Many Americans, who have been left behind by globalisation, have been scarred forever in myriad ways by unnecessary military interventions and are worried about the impact of non-European immigration, want their politicians to put “America First”.

Trump’s stated policy objectives in this regard are not realistic and are not all readily classifiable as right wing, yet they have struck a chord. So, if enough Americans decide today that he deserves the opportunity to try and achieve them, where does that leave us?

Divided is the short answer.

Mexico U.S. Elections Masks of Unites States presidential candidates for sale at a costume store in the northern border city of Ciudad Juarez, Mexico Source: Christian Torres/PA Wire

Barring a miracle for Democrats, the Republicans will maintain control of the US House of Representatives. The Democrats have a good chance of retaking the US Senate. But because of Donald Trump’s stances on many issues, which are at odds with his party’s platform and with what has become orthodoxy in Washington, DC, getting anything through the Congress could prove a herculean task.

In fact, a President Trump might find more common cause with pro-labour union, anti-war Democrats than members of his own party on trade and on the potential use of military force. The coalitions he would have to assemble to advance his agenda – assuming, of course, that he is serious about accomplishing what he has spoken about during the campaign – would put the “politics can make for strange bedfellows” maxim to the ultimate test.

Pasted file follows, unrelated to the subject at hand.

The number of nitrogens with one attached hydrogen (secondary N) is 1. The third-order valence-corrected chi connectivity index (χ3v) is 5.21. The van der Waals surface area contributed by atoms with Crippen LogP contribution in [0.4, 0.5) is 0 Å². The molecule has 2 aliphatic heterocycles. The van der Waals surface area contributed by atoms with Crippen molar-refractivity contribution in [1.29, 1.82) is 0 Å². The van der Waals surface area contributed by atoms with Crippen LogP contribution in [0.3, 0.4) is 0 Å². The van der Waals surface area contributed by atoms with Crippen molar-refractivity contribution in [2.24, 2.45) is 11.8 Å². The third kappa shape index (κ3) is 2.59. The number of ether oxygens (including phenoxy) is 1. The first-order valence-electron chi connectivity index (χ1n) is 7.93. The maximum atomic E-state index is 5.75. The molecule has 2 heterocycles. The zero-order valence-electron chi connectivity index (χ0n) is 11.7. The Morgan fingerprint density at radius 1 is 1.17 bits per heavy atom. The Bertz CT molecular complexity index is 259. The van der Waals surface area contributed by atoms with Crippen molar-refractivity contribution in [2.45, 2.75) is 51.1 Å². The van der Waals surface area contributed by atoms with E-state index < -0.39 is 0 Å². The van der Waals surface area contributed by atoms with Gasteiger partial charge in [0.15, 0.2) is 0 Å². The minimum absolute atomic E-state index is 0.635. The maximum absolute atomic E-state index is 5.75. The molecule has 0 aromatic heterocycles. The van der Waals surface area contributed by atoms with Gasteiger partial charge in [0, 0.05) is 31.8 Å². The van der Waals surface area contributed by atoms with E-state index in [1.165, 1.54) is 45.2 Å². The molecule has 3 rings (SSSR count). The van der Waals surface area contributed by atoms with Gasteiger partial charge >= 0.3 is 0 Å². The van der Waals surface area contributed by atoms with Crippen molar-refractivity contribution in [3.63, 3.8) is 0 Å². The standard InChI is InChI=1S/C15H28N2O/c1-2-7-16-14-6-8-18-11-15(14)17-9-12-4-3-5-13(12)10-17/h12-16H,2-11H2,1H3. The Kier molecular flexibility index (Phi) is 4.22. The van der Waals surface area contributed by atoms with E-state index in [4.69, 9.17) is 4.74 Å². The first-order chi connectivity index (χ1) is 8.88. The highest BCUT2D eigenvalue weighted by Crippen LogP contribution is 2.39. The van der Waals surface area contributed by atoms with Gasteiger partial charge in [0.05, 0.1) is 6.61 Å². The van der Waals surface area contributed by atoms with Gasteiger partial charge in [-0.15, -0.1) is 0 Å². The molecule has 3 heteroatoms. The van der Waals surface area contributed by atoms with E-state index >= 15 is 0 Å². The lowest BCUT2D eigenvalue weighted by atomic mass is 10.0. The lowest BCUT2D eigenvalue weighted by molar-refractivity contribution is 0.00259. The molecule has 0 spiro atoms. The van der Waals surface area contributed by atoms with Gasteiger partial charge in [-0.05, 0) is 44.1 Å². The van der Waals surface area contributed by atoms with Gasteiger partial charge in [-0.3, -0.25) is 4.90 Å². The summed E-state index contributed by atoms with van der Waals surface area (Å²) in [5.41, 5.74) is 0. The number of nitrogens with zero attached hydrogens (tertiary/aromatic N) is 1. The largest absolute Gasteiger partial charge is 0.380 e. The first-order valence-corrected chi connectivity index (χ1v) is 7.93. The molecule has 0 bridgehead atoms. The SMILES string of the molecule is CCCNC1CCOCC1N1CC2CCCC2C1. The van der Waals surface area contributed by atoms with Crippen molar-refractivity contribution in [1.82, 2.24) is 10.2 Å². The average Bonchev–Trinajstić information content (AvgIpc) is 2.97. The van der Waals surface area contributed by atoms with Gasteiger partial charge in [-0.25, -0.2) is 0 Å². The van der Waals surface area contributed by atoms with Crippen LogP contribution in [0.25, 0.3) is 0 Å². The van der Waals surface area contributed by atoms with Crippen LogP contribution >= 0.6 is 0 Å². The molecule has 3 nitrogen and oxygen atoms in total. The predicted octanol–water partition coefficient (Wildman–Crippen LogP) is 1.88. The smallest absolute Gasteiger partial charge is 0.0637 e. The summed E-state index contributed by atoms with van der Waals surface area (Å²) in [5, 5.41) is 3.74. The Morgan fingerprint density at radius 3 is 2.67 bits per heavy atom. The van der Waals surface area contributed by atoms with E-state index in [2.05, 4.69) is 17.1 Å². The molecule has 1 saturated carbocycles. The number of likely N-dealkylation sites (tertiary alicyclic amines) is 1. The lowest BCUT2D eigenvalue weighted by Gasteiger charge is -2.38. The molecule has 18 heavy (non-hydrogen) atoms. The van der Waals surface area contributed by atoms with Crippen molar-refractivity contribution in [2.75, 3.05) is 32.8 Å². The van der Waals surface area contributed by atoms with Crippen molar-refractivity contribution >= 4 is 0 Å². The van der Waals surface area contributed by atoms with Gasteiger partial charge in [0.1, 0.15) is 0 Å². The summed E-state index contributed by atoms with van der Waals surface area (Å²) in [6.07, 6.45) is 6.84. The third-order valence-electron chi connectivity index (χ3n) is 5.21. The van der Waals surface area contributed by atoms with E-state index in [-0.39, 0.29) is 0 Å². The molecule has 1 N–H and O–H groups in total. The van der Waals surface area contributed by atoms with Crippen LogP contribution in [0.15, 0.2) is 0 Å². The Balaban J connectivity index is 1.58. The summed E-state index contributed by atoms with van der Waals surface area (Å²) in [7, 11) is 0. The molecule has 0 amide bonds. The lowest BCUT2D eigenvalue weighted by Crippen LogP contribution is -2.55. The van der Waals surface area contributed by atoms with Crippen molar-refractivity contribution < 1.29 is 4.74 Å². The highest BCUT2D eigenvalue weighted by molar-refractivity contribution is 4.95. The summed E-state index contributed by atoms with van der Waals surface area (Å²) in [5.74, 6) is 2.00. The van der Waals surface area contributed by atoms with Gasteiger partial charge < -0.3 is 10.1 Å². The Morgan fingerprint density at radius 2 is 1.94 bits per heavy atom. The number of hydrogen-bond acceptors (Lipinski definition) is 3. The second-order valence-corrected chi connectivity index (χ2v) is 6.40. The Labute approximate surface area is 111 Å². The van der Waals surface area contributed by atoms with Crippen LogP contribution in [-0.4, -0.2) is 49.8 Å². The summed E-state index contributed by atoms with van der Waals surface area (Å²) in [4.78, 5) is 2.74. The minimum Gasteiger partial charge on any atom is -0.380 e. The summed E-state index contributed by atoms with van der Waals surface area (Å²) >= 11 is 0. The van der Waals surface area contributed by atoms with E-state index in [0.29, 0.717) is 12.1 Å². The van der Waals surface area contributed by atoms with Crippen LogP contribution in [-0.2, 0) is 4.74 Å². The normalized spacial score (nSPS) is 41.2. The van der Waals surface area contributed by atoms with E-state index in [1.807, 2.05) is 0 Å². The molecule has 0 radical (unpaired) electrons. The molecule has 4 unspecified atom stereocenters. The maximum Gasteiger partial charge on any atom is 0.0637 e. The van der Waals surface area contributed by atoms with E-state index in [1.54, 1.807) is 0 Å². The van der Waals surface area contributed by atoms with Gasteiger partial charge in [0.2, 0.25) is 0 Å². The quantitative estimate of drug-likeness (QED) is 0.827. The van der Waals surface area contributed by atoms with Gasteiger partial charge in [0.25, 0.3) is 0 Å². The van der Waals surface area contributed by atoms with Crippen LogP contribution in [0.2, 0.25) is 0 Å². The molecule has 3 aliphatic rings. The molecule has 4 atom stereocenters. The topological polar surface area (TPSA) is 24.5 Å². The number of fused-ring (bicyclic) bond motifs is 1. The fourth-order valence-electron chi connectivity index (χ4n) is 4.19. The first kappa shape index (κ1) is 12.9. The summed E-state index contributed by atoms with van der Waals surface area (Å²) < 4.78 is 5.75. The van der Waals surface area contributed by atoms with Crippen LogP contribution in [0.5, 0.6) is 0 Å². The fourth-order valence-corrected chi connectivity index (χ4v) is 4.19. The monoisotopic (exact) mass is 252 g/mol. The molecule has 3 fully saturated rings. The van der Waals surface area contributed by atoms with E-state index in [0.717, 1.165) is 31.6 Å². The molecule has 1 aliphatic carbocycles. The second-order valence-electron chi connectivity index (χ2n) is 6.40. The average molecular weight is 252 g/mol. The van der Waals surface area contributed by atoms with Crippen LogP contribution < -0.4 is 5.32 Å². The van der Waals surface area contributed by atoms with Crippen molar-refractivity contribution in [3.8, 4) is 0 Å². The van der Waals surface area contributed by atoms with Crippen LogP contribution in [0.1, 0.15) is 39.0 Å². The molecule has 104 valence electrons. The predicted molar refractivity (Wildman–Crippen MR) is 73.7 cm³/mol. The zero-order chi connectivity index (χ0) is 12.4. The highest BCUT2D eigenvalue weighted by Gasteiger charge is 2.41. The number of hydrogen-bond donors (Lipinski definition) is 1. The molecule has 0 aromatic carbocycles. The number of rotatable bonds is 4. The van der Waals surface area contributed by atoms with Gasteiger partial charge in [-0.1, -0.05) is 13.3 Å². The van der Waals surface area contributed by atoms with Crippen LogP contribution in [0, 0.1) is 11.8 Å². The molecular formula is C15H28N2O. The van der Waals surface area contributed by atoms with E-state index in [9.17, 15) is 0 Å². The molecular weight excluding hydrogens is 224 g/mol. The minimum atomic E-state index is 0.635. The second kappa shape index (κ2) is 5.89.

He could bypass the Congress and use the president’s executive authority in certain areas, such as trade, immigration and the environment. Observers have warily noted that he would have the power to impose tariffs, to order more deportations and to roll back environmental protections.

And some fret openly about someone with a volcanic temper like Donald Trump having access to the nuclear codes.

The world can only hope and pray that there is no real cause for worry on this final point.

And the robust legislative and judicial branches of government in the US, often lamented because they ensure that change happens at glacial pace, would be a powerful check on President Trump’s more malignant impulses.

What would be worst about a President Trump, though, is what it would say about America. Trump is widely known to be a bully, a misogynist, an egotist, a charlatan.

He is a nasty piece of work. That he still has a chance of winning the presidency is testimony to the bad place the country and its people are in right now.

No matter what happens today, God save the United States. It saddens me profoundly to write that.

Larry Donnelly is a Boston attorney, a Law Lecturer at NUI Galway and a political columnist with TheJournal.ie and IrishCentral.com. He will be analysing the election results as they come in on RTÉ on Tuesday night and Wednesday morning.

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About the author:

Larry Donnelly  / Law lecturer, NUI Galway